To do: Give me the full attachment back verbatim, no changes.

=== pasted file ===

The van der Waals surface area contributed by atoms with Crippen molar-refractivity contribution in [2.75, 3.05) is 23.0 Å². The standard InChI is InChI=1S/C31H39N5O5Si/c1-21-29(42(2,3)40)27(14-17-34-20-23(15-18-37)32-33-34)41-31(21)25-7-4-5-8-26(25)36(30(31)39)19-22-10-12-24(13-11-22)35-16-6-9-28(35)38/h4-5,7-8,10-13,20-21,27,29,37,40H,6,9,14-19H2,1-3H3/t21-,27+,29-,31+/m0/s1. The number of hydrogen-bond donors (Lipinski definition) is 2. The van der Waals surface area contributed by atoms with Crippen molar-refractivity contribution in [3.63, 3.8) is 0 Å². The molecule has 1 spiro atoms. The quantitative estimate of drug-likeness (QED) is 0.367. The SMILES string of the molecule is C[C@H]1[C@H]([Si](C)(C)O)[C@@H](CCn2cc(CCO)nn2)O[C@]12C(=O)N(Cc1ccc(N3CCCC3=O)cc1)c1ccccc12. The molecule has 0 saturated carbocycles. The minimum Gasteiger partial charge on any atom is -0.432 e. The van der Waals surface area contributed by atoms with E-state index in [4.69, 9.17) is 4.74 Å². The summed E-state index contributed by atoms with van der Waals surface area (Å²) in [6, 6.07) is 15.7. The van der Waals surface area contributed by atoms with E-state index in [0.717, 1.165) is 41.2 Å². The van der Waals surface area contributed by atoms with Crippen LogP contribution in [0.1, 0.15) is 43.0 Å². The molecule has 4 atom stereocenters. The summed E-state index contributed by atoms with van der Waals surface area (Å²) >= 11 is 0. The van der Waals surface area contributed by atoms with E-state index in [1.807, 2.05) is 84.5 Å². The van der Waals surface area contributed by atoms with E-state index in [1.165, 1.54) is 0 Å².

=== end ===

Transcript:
The van der Waals surface area contributed by atoms with Crippen molar-refractivity contribution in [2.75, 3.05) is 23.0 Å². The standard InChI is InChI=1S/C31H39N5O5Si/c1-21-29(42(2,3)40)27(14-17-34-20-23(15-18-37)32-33-34)41-31(21)25-7-4-5-8-26(25)36(30(31)39)19-22-10-12-24(13-11-22)35-16-6-9-28(35)38/h4-5,7-8,10-13,20-21,27,29,37,40H,6,9,14-19H2,1-3H3/t21-,27+,29-,31+/m0/s1. The number of hydrogen-bond donors (Lipinski definition) is 2. The van der Waals surface area contributed by atoms with Crippen molar-refractivity contribution in [3.63, 3.8) is 0 Å². The molecule has 1 spiro atoms. The quantitative estimate of drug-likeness (QED) is 0.367. The SMILES string of the molecule is C[C@H]1[C@H]([Si](C)(C)O)[C@@H](CCn2cc(CCO)nn2)O[C@]12C(=O)N(Cc1ccc(N3CCCC3=O)cc1)c1ccccc12. The molecule has 0 saturated carbocycles. The minimum Gasteiger partial charge on any atom is -0.432 e. The van der Waals surface area contributed by atoms with E-state index in [4.69, 9.17) is 4.74 Å². The summed E-state index contributed by atoms with van der Waals surface area (Å²) in [6, 6.07) is 15.7. The van der Waals surface area contributed by atoms with E-state index in [0.717, 1.165) is 41.2 Å². The van der Waals surface area contributed by atoms with Crippen LogP contribution in [0.1, 0.15) is 43.0 Å². The molecule has 4 atom stereocenters. The summed E-state index contributed by atoms with van der Waals surface area (Å²) >= 11 is 0. The van der Waals surface area contributed by atoms with E-state index in [1.807, 2.05) is 84.5 Å². The van der Waals surface area contributed by atoms with E-state index in [1.165, 1.54) is 0 Å².